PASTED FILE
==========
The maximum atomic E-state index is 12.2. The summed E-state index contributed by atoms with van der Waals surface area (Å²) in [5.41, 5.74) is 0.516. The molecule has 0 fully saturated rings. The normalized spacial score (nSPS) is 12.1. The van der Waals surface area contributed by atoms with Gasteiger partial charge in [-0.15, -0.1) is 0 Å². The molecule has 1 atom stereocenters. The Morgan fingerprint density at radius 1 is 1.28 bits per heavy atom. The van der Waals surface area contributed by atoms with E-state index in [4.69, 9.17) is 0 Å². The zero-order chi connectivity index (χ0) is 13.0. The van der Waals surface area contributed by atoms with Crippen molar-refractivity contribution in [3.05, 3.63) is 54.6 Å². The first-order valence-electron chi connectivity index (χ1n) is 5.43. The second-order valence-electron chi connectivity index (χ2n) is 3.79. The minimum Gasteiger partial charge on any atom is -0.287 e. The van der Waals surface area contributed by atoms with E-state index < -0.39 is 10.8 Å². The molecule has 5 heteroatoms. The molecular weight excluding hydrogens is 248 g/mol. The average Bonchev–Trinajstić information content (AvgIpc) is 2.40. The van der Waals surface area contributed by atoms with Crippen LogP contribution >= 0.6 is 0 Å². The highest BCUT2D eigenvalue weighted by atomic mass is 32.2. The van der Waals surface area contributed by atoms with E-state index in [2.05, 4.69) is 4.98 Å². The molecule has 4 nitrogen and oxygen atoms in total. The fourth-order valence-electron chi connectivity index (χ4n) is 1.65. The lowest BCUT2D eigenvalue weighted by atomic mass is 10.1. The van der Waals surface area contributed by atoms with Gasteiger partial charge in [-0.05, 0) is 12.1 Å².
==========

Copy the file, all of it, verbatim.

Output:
The maximum atomic E-state index is 12.2. The summed E-state index contributed by atoms with van der Waals surface area (Å²) in [5.41, 5.74) is 0.516. The molecule has 0 fully saturated rings. The normalized spacial score (nSPS) is 12.1. The van der Waals surface area contributed by atoms with Gasteiger partial charge in [-0.15, -0.1) is 0 Å². The molecule has 1 atom stereocenters. The Morgan fingerprint density at radius 1 is 1.28 bits per heavy atom. The van der Waals surface area contributed by atoms with E-state index in [4.69, 9.17) is 0 Å². The zero-order chi connectivity index (χ0) is 13.0. The van der Waals surface area contributed by atoms with Crippen molar-refractivity contribution in [3.05, 3.63) is 54.6 Å². The first-order valence-electron chi connectivity index (χ1n) is 5.43. The second-order valence-electron chi connectivity index (χ2n) is 3.79. The minimum Gasteiger partial charge on any atom is -0.287 e. The van der Waals surface area contributed by atoms with E-state index < -0.39 is 10.8 Å². The molecule has 5 heteroatoms. The molecular weight excluding hydrogens is 248 g/mol. The average Bonchev–Trinajstić information content (AvgIpc) is 2.40. The van der Waals surface area contributed by atoms with Crippen LogP contribution >= 0.6 is 0 Å². The highest BCUT2D eigenvalue weighted by atomic mass is 32.2. The van der Waals surface area contributed by atoms with E-state index in [2.05, 4.69) is 4.98 Å². The molecule has 4 nitrogen and oxygen atoms in total. The fourth-order valence-electron chi connectivity index (χ4n) is 1.65. The lowest BCUT2D eigenvalue weighted by atomic mass is 10.1. The van der Waals surface area contributed by atoms with Gasteiger partial charge in [-0.05, 0) is 12.1 Å².